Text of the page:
The inventor of the ice cream cone was Hobokenite

Everyone shares childhood memories of sunburned, sticky fingers with ice cream melting into a cone, with smiles on her messy face amongst laughter. But who had the idea of ​​the ice cream cone that has become synonymous with summer fun? That distinction goes to Hoboken’s Italo Marchiony in a story that is as amazing as it is delicious. That’s right, the inventor of the ice cream was from Hoboken. Read on to learn all about Italo Marchionne, the ice cream emperor and inventor of ice cream.

(Image credits: Hoboken Historical Museum)

All about Hokey-Pokey!

Italo Marcioni immigrated to the United States in 1895 and passed his name to Marchionne. He settled in Hoboken but sold ice cream from a van across the river on Wall Street. Americans often referred to Italian sellers as “comic men” because they screamed Eco On Poco – translated as, “This little!”

At the time, merchants like Italo would serve ice cream in small glass bowls, which would be returned to the vendor – but this soon proved to be a problem. Wall Street merchants often walked around holding the mugs, or the mugs might break easily. Tired of being lost and broken, Italo devised a system for serving his own ice cream in edible cups.

By 1896, Italo had spent every night experimenting with waffle making in his family’s Hoboken kitchen. He soon discovered that before freshly baked pancakes had completely cooled, he could fold warm pancakes into small cups. The convenient, healthy and delicious waffle cups were an instant hit.

Further Read: Unique Ice Cream Places in Hoboken + Jersey City

Mass popularity leads to mass production

Italo cups quickly became so popular that he couldn’t keep up with the demand. His establishment was whipped up in a series of 45 wagons and sprinkled over Manhattan, but the handmade mugs were too slow to assemble for all the enthusiastic customers. As adept at mechanics as in business, Italo quickly adapted the design of the waffle iron and patented a device that could mass-produce ice cream cups. He patented it in 1902, was granted in 1903, and by 1904, a fleet of horse-drawn carriages was supplying retailers throughout the metropolitan area.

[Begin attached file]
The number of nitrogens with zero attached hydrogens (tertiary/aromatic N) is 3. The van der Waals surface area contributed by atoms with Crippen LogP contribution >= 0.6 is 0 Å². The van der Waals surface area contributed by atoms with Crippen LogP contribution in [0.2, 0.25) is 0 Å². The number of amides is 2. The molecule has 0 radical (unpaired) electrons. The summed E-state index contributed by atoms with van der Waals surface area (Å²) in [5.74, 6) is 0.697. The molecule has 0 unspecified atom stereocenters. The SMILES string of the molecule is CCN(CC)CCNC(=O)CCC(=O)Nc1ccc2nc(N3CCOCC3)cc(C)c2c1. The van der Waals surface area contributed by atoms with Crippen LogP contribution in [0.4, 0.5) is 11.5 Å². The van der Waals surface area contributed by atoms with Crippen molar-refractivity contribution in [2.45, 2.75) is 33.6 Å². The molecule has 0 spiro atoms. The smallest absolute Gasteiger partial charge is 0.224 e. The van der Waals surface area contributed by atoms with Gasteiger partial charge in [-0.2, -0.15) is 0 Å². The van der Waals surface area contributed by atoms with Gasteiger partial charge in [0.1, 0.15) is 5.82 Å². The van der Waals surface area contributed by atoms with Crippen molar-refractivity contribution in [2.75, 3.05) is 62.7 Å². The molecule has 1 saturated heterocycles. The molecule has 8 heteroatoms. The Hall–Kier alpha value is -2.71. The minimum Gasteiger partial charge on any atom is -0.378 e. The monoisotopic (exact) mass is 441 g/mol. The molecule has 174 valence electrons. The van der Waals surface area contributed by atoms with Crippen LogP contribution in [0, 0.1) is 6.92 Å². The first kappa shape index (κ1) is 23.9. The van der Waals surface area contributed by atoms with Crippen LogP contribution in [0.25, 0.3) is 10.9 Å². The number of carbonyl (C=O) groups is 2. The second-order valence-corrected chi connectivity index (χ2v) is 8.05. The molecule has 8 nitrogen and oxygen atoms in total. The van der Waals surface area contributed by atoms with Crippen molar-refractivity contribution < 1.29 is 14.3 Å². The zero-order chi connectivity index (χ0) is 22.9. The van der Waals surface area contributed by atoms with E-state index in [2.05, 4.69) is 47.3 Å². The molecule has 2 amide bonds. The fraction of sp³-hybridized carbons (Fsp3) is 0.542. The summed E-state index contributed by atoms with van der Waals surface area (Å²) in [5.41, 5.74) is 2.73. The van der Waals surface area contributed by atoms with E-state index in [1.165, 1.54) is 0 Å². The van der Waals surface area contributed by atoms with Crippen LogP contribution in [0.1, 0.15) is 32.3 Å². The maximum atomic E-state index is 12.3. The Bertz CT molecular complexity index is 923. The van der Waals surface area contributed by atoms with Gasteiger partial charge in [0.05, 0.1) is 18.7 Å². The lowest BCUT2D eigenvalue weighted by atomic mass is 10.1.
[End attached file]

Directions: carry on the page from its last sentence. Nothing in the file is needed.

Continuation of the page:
Italo Marchionne Ice Cream Hoboken Cone

(Image credits: Hoboken Historical Museum)

Sunlight Factory

In 1904, Italo opened his Sunlight Plant at 223-225 Grand Street in Hoboken where he made ice cream cones and chips.

Italo Marchionne Ice Cream Hoboken Cone

(Image credits: Hoboken Historical Museum)

Since some adults felt it inappropriate to lick ice cream from a cone, Italo developed their ice cream sandwiches into flakes that were shaped to look like clam shells, fish, or bananas — as well as simple rectangles.

Great Cone Trick

According to legend, serving ice cream originated from an edible plate at the St. Louis World’s Fair in 1904. In this anecdote, franchisee Arnold Furnshaw ran out of paper cups – and noticed that it was right next to a waffle seller named Ernest Hamwi, who Arnold sold some of his pancakes, and Arnold rolled the pancakes into cones to hold the ice cream.

However, the popularity of the 1904 St. Louis World’s Fair created a strange legacy: a cacophony of fake food origin myths. Hamburgers, sausages, peanut butter, iced tea, club sandwich, and cotton candy were all claimed to have been invented at the 1904 World’s Fair, when in reality, none were. Similarly, Italo has already filed a patent for two years Before At the 1904 World’s Fair, and at the time of the fair, Italo was running a operable Hoboken factory for its ice cream pies. According to Italo’s daughter, Jane Marchionne Baretti, the invention of the cone ice cream was erroneously attributed to Arnold and Ernst. In fact, Italo filed the patent two years ago, and experiments inside his Hoboken kitchen made him uniquely acquainted with the process of shaping the pies while they were still warm, allowing them to firm up while they cooled. So it was Italo—who also displayed his own waffle cups at the 1904 World’s Fair—who ran out of pre-made Hoboken waffles improvised by rolling and pouring warm waffles just as he did in his own Hoboken kitchen.

See more: A guide to ice cream parlors in Essex

The success of Italo cones at the 1904 World’s Fair led to the spread of ice cream cones, which then spread across America like drops falling from the bottom of its cones. Italo returned to Hoboken where he continued making ice cream cones for 34 years.

In 1935, tragedy struck when Italo’s “Sunlight Factory” burned down.

Italo Marchionne Ice Cream Hoboken Cone

(Image credits: Hoboken Historical Museum)

Italo rebuilt the factory before retiring at age 70, sold the company to the Shraft Candy Company, and died in 1954 at the age of 86.

In all those years, the Ice Cream Emperor proudly proclaimed each of his cones And the His hometown: “The oldest factory of ice cream cones and wafers: HOBOKEN EST. 1895.”

Italo Marchionne Ice Cream Hoboken Cone

(Image credits: Hoboken Historical Museum)

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